Compromise and Lowering Stress
By Michael Anchors, MD, PhD
I have read, but seen no scientific proof, that emotional stress itself can make people gain weight. The proposed mechanism is that stress makes the adrenal gland produce more cortisol. Cortisol causes the liver to release more glucose. Elevated glucose triggers insulin. High insulin causes obesity.
It might be true. At least, stress is a distraction from the Ten Orders. A big part of what I do in the office is to reduce people’s stress. I do so by listening and applying my experience. I was a family doctor for 35 years, married and a father for forty years. I have experience.
When I decided to stop trying to make people skinny and set the healthier “overweight” category BMI 25-30 as the goal, I expected many patients to stop coming back. But most of my patients come back. For two reasons . . .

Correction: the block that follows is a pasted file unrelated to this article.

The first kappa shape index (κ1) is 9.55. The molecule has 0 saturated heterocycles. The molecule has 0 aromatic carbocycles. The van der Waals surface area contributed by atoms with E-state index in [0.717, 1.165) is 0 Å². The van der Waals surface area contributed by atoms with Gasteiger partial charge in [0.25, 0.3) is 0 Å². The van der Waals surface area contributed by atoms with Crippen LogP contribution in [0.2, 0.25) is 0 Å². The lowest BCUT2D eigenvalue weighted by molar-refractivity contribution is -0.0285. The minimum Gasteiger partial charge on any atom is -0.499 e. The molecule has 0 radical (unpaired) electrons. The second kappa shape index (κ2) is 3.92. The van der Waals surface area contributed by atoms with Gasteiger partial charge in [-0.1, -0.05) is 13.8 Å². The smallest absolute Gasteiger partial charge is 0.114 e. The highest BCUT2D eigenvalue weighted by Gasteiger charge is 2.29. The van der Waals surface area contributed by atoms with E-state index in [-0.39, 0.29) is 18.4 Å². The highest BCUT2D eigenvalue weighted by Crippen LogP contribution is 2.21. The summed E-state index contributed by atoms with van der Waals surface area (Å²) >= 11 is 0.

First, as you read in the current TIME magazine, no matter what diet you pick, some people lose and some don’t; some keep weight off, others gain back.
Second, people need help with stress. The main printed tools I use are the Seven Agreements and the Ming Lo Speech, both available from my office or on this website.
A new thought occurred to me, giving a toast at the wedding of my daughter last week, that married life is different from single life. For marriage to last and be happy, people must seek out and prefer compromise to getting their own way. Saying we will do it my way this time and your way the next doesn’t cut it–real compromise is needed. And you should prefer it, not just tolerate it. I got a standing ovation.
In the week after the wedding, I enlarged my understanding to see that the inability of Americans to compromise is at the root of the recent collapse of our democracy. Congressmen, too, must have the feeling that compromise is winning, not losing.
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